In my life, I was a healer, a wise woman, and I helped many people within the village under the cover of night.
With this tome, I hope you will continue my work. I have documented every single plant and potion I know within these pages, as well as every single spell I know. I have left warnings where necessary, as some plants within these pages are safe only when used properly.
You have the potential to be a great healer and help a great many people. Let my knowledge and my magic help you in your cause.
Take these pages and do great things, my child.
Mary read the letter several times before crushing the fragile page in her fist.
Forget helping people. The people in this village didn’t deserve her help after how they treated her. She heard their voices again, echoing in the silence of the moonlit room.
With this power, she would make them pay for every foul word they’d spat her way over the years.
She’d purge their poisonous tongues from this land once and for all.
Hands push me through the veil and into sight
Is this footlight
just a little too bright?
No? You say just a light?
Then surely my dress is a little too tight?
There is no white knight
to save me from my plight tonight
or to protect me with his holy smite
The many eyes stare, waiting for a fight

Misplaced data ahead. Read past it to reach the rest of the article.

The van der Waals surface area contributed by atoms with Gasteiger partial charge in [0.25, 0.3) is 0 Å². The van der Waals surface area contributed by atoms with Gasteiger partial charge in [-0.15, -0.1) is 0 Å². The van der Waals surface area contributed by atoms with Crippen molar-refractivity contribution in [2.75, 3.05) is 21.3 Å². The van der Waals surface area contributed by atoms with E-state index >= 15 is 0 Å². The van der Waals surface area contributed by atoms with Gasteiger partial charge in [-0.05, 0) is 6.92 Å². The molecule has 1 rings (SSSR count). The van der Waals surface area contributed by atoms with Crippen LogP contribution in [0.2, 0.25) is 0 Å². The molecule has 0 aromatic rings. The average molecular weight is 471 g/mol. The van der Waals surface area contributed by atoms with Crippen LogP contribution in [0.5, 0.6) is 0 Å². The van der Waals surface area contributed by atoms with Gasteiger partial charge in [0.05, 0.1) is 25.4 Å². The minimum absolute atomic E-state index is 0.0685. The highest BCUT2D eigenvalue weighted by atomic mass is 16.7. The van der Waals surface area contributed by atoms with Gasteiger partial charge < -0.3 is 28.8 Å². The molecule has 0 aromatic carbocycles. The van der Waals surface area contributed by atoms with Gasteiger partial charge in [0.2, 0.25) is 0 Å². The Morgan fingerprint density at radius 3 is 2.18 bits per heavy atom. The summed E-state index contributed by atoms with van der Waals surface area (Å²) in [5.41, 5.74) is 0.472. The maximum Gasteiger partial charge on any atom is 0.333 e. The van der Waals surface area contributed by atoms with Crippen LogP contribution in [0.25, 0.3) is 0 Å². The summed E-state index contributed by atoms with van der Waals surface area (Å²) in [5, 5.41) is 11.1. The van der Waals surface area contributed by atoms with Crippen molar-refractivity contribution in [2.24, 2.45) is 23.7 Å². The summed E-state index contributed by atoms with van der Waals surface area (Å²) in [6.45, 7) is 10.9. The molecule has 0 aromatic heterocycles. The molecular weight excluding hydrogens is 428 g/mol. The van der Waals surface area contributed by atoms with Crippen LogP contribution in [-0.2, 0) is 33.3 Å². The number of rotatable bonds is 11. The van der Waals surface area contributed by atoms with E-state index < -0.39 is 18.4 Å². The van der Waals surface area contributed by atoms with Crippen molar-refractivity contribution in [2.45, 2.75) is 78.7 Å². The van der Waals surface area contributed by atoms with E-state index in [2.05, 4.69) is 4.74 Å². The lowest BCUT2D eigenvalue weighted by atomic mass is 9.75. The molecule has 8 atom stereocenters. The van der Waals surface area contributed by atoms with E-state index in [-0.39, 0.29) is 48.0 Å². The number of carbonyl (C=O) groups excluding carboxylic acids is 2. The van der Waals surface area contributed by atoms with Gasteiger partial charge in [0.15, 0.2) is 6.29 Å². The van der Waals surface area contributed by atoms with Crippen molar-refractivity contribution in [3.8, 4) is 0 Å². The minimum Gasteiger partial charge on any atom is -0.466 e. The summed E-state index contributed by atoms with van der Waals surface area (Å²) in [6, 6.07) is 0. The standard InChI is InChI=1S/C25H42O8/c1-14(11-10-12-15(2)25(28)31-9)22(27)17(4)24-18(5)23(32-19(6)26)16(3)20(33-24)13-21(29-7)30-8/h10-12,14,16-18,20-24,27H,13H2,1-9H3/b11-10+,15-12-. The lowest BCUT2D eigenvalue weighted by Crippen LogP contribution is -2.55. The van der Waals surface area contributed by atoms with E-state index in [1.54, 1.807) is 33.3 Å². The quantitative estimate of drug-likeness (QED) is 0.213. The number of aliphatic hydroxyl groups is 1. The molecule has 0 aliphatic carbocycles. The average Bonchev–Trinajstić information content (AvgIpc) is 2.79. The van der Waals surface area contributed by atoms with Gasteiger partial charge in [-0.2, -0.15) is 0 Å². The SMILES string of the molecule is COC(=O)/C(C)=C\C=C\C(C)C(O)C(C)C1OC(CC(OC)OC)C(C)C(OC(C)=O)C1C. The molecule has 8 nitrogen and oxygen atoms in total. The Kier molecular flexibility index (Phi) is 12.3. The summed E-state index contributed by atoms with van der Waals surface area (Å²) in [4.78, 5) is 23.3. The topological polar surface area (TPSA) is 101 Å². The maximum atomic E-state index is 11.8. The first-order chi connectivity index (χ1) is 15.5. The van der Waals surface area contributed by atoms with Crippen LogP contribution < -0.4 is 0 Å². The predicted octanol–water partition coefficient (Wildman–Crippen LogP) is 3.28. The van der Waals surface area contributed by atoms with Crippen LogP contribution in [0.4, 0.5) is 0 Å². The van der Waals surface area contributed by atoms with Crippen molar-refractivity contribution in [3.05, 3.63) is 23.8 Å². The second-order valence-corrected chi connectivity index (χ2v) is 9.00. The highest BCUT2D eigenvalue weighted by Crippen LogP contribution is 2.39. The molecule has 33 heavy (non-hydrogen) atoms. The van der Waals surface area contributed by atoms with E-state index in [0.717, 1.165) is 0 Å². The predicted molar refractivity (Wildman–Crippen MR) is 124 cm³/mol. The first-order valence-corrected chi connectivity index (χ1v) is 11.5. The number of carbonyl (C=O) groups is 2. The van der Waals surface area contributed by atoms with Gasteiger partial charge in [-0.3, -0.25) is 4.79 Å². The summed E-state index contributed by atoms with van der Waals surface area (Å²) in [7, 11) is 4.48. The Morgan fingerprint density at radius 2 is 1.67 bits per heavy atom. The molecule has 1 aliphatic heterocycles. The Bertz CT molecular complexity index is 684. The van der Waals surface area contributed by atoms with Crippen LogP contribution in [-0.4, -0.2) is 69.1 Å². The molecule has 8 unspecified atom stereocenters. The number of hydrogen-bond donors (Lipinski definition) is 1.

or a fiery smite to set me alight
Maybe they will at the stroke of midnight
Can I argue legal right?
Infringement of copyright?
Perhaps ready to indict tonight?
Is my plight too trite
for protection from the might
of the light?
I came to suddenly, the blackness seeping away from my vision as adrenaline started to race through my veins. My hands were bound behind my back, handcuffs digging into my wrists, but the pain barely even registered past the panic. I couldn’t move from where I sat, bound to the pole at my back with a light shining directly down on me. Everything outside the ring of light was lost to the darkness.
The air was thick with the smells of hay and manure. Cicadas chirped beyond the walls in the still night air and I heard the gentle scuffing of someone, or something, moving not far away.
I heard large doors open somewhere behind me before they swung shut yet again. Heavy footsteps came ever closer until they stood before me.
It was Ryan, my new stepdad. He’d married my mother nearly a month ago, but I didn’t really know him very well. He was a tall man, with salt and pepper hair and average build. He liked to laugh and overall seemed friendly, which was a pleasant surprise. I was told he was an attorney, but at this moment I wasn’t entirely sure which side of the law he was on. He looked down at me with calm, knowing eyes and a solemn expression.